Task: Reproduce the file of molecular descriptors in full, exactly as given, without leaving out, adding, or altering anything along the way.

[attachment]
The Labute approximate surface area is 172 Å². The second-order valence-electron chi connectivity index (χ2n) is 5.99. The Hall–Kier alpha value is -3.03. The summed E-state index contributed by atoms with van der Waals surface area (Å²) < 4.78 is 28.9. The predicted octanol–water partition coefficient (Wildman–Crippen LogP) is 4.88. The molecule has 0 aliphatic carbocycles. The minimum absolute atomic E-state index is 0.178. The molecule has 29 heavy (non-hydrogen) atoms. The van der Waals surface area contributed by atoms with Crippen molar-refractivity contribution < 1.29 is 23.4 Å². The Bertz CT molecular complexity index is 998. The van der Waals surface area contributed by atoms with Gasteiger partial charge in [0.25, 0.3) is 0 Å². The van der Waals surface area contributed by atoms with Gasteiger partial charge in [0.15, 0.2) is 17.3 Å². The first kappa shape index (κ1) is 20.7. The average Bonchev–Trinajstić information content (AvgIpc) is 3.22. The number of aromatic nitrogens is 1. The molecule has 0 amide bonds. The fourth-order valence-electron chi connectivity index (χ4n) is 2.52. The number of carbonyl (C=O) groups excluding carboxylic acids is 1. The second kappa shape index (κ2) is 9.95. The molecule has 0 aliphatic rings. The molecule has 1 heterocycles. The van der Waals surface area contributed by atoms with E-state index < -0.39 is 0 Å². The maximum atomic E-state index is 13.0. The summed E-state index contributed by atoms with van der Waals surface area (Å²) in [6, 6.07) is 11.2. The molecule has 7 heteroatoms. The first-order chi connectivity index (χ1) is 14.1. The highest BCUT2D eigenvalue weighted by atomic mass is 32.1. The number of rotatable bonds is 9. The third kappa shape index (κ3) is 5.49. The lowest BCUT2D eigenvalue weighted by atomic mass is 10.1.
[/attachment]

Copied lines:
The Labute approximate surface area is 172 Å². The second-order valence-electron chi connectivity index (χ2n) is 5.99. The Hall–Kier alpha value is -3.03. The summed E-state index contributed by atoms with van der Waals surface area (Å²) < 4.78 is 28.9. The predicted octanol–water partition coefficient (Wildman–Crippen LogP) is 4.88. The molecule has 0 aliphatic carbocycles. The minimum absolute atomic E-state index is 0.178. The molecule has 29 heavy (non-hydrogen) atoms. The van der Waals surface area contributed by atoms with Crippen molar-refractivity contribution < 1.29 is 23.4 Å². The Bertz CT molecular complexity index is 998. The van der Waals surface area contributed by atoms with Gasteiger partial charge in [0.25, 0.3) is 0 Å². The van der Waals surface area contributed by atoms with Gasteiger partial charge in [0.15, 0.2) is 17.3 Å². The first kappa shape index (κ1) is 20.7. The average Bonchev–Trinajstić information content (AvgIpc) is 3.22. The number of aromatic nitrogens is 1. The molecule has 0 amide bonds. The fourth-order valence-electron chi connectivity index (χ4n) is 2.52. The number of carbonyl (C=O) groups excluding carboxylic acids is 1. The second kappa shape index (κ2) is 9.95. The molecule has 0 aliphatic rings. The molecule has 1 heterocycles. The van der Waals surface area contributed by atoms with E-state index < -0.39 is 0 Å². The maximum atomic E-state index is 13.0. The summed E-state index contributed by atoms with van der Waals surface area (Å²) in [6, 6.07) is 11.2. The molecule has 7 heteroatoms. The first-order chi connectivity index (χ1) is 14.1. The highest BCUT2D eigenvalue weighted by atomic mass is 32.1. The number of rotatable bonds is 9. The third kappa shape index (κ3) is 5.49. The lowest BCUT2D eigenvalue weighted by atomic mass is 10.1.